a few design considerations

Posted on by Wess Foreman

This is a longish post about one or two aspects of design - good for any aspiring artist or backyard photographer to know [could even make your digital snapshots into masterpieces . . . maybe it could.] To read more, click
This is the still unnamed painting that will serve as our demonstration painting. As it stands right now, I'm pretty happy with the design aspects of it, although there is a delicate balance to it with no real center of interest.

Center of interest, or focal point, is a very important principle of design. To put it simply, the center of interest is where the eye of the viewer is drawn to the most in a work of art. This can be achieved easily enough by putting a big red blob of paint in the center of an otherwise white canvas - and that would work [and probably has been done before] - but by adding some more principles of design, we can make a much more interesting painting.

Step one: squint. I'll do it for you:
There. I will often squint at my paintings to "blur away" the details and get to the heart of the matter when it comes to center of interest. Now, looking at the blurry painting, we can agree there are a few places toward which the eye is drawn [this can be a bit subjective, of course, but bare with me]. There are three points of interest that I can see:
The first is the point on the left, then my eye travels to the right, and then to the top - lather, rinse, repeat. The fact that the viewers' eye moves around the painting is a great thing when it comes to design - if this were just a blob of red in the center of a white canvas, it would take me a second or two to see everything there is to see of the painting . . . in other words, letting the eye travel around the painting gives the painting more depth, more interest.
One thing I considered, was adding more interest to the lower right side of the painting [I don't know, I guess I didn't like the left side getting the first of my eyes' attention]. So, many times when considering the center of interest "balance" of a painting, I will squint and hold up my brush [in this case where the yellow square is, in the above picture] to get a sense of what it would look like with something in this spot or anywhere else I may be considering. One reason I considered this spot in particular, is that this is one of four "sweet spots" in a painting, as far as design is concerned. Here is how you find the "sweet spots" in a painting:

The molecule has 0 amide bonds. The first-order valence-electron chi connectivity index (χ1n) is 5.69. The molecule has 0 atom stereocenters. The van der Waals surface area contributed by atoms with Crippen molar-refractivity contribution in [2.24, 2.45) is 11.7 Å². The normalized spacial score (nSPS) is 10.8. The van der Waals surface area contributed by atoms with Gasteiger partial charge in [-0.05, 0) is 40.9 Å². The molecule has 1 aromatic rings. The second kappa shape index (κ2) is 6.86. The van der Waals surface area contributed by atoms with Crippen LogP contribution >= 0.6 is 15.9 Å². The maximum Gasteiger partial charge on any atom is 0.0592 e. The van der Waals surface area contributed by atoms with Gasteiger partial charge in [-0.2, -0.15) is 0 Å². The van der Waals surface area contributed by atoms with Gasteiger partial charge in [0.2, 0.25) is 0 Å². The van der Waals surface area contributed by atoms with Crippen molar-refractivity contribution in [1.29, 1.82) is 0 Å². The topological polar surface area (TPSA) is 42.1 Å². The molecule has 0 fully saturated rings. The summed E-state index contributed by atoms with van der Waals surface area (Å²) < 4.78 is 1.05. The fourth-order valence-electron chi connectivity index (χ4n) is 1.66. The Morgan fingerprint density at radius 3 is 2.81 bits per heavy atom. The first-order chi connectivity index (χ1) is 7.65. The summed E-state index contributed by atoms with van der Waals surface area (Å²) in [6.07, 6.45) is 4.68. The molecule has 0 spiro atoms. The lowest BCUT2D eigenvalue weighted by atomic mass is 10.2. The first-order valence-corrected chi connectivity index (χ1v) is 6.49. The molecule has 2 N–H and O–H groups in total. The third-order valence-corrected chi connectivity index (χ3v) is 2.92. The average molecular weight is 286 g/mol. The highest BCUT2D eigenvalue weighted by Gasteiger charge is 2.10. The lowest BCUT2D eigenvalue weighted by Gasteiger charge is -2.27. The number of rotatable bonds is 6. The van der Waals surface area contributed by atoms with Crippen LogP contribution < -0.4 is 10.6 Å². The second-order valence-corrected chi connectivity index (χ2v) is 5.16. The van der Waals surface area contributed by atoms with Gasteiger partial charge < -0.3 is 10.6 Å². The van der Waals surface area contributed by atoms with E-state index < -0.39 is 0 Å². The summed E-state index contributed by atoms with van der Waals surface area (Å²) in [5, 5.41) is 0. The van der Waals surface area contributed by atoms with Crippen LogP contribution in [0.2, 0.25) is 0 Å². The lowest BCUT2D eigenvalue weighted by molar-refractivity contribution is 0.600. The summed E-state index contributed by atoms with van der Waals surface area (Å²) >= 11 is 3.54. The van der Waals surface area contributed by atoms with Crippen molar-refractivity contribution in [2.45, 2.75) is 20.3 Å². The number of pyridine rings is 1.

Mentally, draw a tic-tac-toe grid over the image, and everywhere the lines intersect . . . well, there's yer sweet spots. [By the way, this works great for photography as well, so listen up!] The reason these are the sweet spots in a painting, has something to do with the inner workings of the human brain and perception and the like - matters I do not understand completely, but here's the way I see it: Consider the red blob in the center of a painting scenario . . . boring, right? Why? Because it's like a bullseye, a target - might as well be the logo for a national department store. Too static.

Well, what would make a more dynamic design? put something off to one side or the other, right? Right. Same goes for top to bottom - it's more dynamic if it's higher or lower than dead center. But put something all the way to the edge and you get decreasing returns. Anyway, that's the way I see it. I don't think about all that, of course - it's just built into how I see the world as an artist. [I thought of all that already during many an art class]

One final note about the principles of design. These "rules" are something that is crucial for every artist to know - there are no downsides to knowing them, at any rate - but it's also, in my opinion, crucial for every artist to know how and when to break these rules. That's what's great about these principles of design. Meant to be broken - there I said it. In my unnamed painting, for instance: although there is no bullseye effect, there also are no obvious points of interest in any of the four sweet spots either. But it's still an interesting, enjoyable painting for me.

Well, that's all for this little lesson. It's a pretty basic concept. And it works:

  1. Squint.

  2. Find the points of interest.

  3. Does your eye travel around the painting?

  4. Would adding anything in the sweet spots help?